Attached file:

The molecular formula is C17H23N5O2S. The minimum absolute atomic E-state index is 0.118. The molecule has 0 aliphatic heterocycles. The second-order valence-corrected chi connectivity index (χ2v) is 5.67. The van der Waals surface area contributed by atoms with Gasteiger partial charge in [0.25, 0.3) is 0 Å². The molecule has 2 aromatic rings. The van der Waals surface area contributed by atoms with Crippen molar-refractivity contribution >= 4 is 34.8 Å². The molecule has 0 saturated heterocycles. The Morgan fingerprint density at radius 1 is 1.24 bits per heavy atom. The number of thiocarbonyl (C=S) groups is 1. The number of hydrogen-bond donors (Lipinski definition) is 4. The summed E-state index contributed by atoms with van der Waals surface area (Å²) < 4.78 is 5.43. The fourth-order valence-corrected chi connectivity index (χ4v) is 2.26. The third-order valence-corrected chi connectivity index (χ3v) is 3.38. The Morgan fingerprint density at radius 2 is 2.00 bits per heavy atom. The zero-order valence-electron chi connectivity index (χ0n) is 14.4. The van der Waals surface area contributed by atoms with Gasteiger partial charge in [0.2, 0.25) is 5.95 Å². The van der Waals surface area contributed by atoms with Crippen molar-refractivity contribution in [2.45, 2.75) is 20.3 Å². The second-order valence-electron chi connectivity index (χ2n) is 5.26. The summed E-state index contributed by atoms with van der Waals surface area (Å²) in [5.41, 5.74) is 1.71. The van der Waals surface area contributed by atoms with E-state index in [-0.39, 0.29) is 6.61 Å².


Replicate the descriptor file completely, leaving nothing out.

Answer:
The molecular formula is C17H23N5O2S. The minimum absolute atomic E-state index is 0.118. The molecule has 0 aliphatic heterocycles. The second-order valence-corrected chi connectivity index (χ2v) is 5.67. The van der Waals surface area contributed by atoms with Gasteiger partial charge in [0.25, 0.3) is 0 Å². The molecule has 2 aromatic rings. The van der Waals surface area contributed by atoms with Crippen molar-refractivity contribution >= 4 is 34.8 Å². The molecule has 0 saturated heterocycles. The Morgan fingerprint density at radius 1 is 1.24 bits per heavy atom. The number of thiocarbonyl (C=S) groups is 1. The number of hydrogen-bond donors (Lipinski definition) is 4. The summed E-state index contributed by atoms with van der Waals surface area (Å²) < 4.78 is 5.43. The fourth-order valence-corrected chi connectivity index (χ4v) is 2.26. The third-order valence-corrected chi connectivity index (χ3v) is 3.38. The Morgan fingerprint density at radius 2 is 2.00 bits per heavy atom. The zero-order valence-electron chi connectivity index (χ0n) is 14.4. The van der Waals surface area contributed by atoms with Gasteiger partial charge in [0.2, 0.25) is 5.95 Å². The van der Waals surface area contributed by atoms with Crippen molar-refractivity contribution in [2.45, 2.75) is 20.3 Å². The second-order valence-electron chi connectivity index (χ2n) is 5.26. The summed E-state index contributed by atoms with van der Waals surface area (Å²) in [5.41, 5.74) is 1.71. The van der Waals surface area contributed by atoms with E-state index in [-0.39, 0.29) is 6.61 Å².